Reminder: Sign-posting claimants back to Universal Credit when not eligible for HB
8. It has been brought to DWP’s attention that some Universal Credit (UC) claimants, who we direct to claim HB because they believe they live in specified accommodation, are not being signposted back to UC to claim support with housing costs if the LA subsequently decides that the accommodation does not meet the specified accommodation criteria to award HB.
9. UC are not aware of these LA decisions, therefore, in these circumstances all such claimants must be advised by the LA that they need to re-declare housing costs as part of their UC claim as follows:
The accommodation you live in does not meet the criteria for supported accommodation so you are not eligible to claim Housing Benefit. To claim support with housing costs you must declare a change in circumstances to Universal Credit and declare either ‘I rent from a council or housing association’ or ‘I rent from a private landlord’. You must not declare ‘I’m in supported or sheltered accommodation’.
10. This advice should be provided either as part of the HB decision notice, by a separate notification or through a separate conversation with the UC claimant as part of a sign-posting conversation.
11. If you have any queries regarding the content of this article you can send them to firstname.lastname@example.org
DCI1 process – Change to contact details
12. The DCI1 process was originally published in G9/2017. You should note that all regions are now dealt with by Glasgow National Insurance Number Centre.
13. The address and telephone details for the Glasgow National Insurance Number Centre have changed. Their updated details are shown in the revised completion notes for DCI1 referrals – see Annex 1.
14. If you have any queries, please contact email@example.com
Discretionary Housing Payments end of year monitoring return 2018 to 2019
15. Thank you for providing your mid-year 2018 to 2019 Discretionary Housing Payment (DHP) monitoring returns. The information was published in ‘Use of Discretionary Housing Payments: April to September 2018’.
16. The monitoring returns are important in helping DWP understand how DHPs are being used to support people affected by welfare reforms.
17. You are now asked to provide end of year returns in relation to the period 1 April 2018 to 31 March 2019. We are again, only seeking details of DHPs paid during this period. Do not include any DHP spend, which is committed, but is due to be paid after 31 March 2019. We are also asking you to provide the total number of DHP applicants and awards. Further details can be found in Appendix B of the DHP Guidance Manual and the ‘Guide to completion’ tab of the DHP monitoring form.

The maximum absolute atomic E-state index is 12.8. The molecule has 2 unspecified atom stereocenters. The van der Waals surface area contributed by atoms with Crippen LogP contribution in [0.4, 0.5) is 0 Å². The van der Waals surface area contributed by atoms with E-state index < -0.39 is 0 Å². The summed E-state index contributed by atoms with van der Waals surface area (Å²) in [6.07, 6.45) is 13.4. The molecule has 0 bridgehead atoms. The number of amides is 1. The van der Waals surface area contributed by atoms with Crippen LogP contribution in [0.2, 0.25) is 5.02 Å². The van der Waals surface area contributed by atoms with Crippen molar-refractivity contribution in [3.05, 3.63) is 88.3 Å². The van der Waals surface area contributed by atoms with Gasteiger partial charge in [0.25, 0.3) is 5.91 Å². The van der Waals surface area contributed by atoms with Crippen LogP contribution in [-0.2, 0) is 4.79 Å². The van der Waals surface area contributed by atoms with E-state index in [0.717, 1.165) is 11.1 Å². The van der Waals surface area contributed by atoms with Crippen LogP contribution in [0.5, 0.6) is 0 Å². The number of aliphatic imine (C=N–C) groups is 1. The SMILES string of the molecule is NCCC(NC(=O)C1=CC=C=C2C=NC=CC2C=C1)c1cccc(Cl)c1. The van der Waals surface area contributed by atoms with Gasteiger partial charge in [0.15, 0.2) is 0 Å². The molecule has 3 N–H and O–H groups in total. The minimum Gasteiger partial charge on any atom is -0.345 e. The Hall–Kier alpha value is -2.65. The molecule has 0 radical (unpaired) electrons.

18. In line with the approach taken on previous occasions, the monitoring form asks for the value of DHPs paid, broken down into welfare reform impacts and the purpose of the award, for example, an award made as a result of the implementation of the lower benefit cap with the intention of helping the claimant secure and move into alternative accommodation. If information relating to the purpose of the award is not available, LAs are asked just to record the total DHP paid in respect of the welfare reform listed.
19. We would also like to confirm that the DHP monitoring returns should include payments made to both HB and UC (Housing cost) claimants.
20. You should complete and return the Appendix A spreadsheet monitoring form by Friday 17 May 2019 to firstname.lastname@example.org
Review of HB self-employed cases
21. With £1.48 billion of fraud and error overpayments in 2017 to 2018, HB remains the biggest source of fraud and error in the benefits system and earnings and employment is the biggest cause.
22. Analysis suggested that significant savings could be made if all LAs were to regularly review their HB self-employed caseload – the earnings caseload accounts for approximately 15% of the total HB caseload for LAs.
23. In spring 2018, 3 LAs volunteered to take part in a short pilot to review a small number of self-employed cases who provided the following feedback:
By phoning our customers they were more receptive to our questions which made the whole process significantly quicker and easier … In terms of results, of the 20 cases we reviewed we found 6 cases that needed changing with overpayments totalling £8K.
Cambridge city council
The opportunity to do a small pilot was attractive to us … The exercise has demonstrated that we need to be more proactive in contacting these customers more in the future.
South Oxfordshire district council
Overall this pilot helped Hertsmere identify (that) … a high proportion of these claims were being overpaid and have now been corrected … the review triggered customers to tell us about other income and household changes.
Hertsmere borough council
24. As a result, and as part of an on-going drive to reduce HB fraud and error, in late 2018 DWP paid participating LAs additional funding to support the costs of reviewing their non-passported self-employed cases where an HB claimant’s and/or partner’s declared earnings have remained unchanged for over 12 months.
25. The vast majority of LAs agreed to take part and from September 2018 through to February 2019, we provided LAs with details of more than 75,000 cases to review. LAs then asked those claimants affected to provide up-to-date accounts. This resulted in a range of outcomes, some claimants:
- did not respond
- reported earnings and other changes of circumstances
- reported no changes to their circumstances
26. This exercise has now concluded and final analysis will follow. However, early findings are extremely encouraging given the level of savings identified compared to the level of invested resources/funding. DWP would like to thank all participating LAs and will provide a full evaluation report as soon as possible (but likely to be Summer 2019).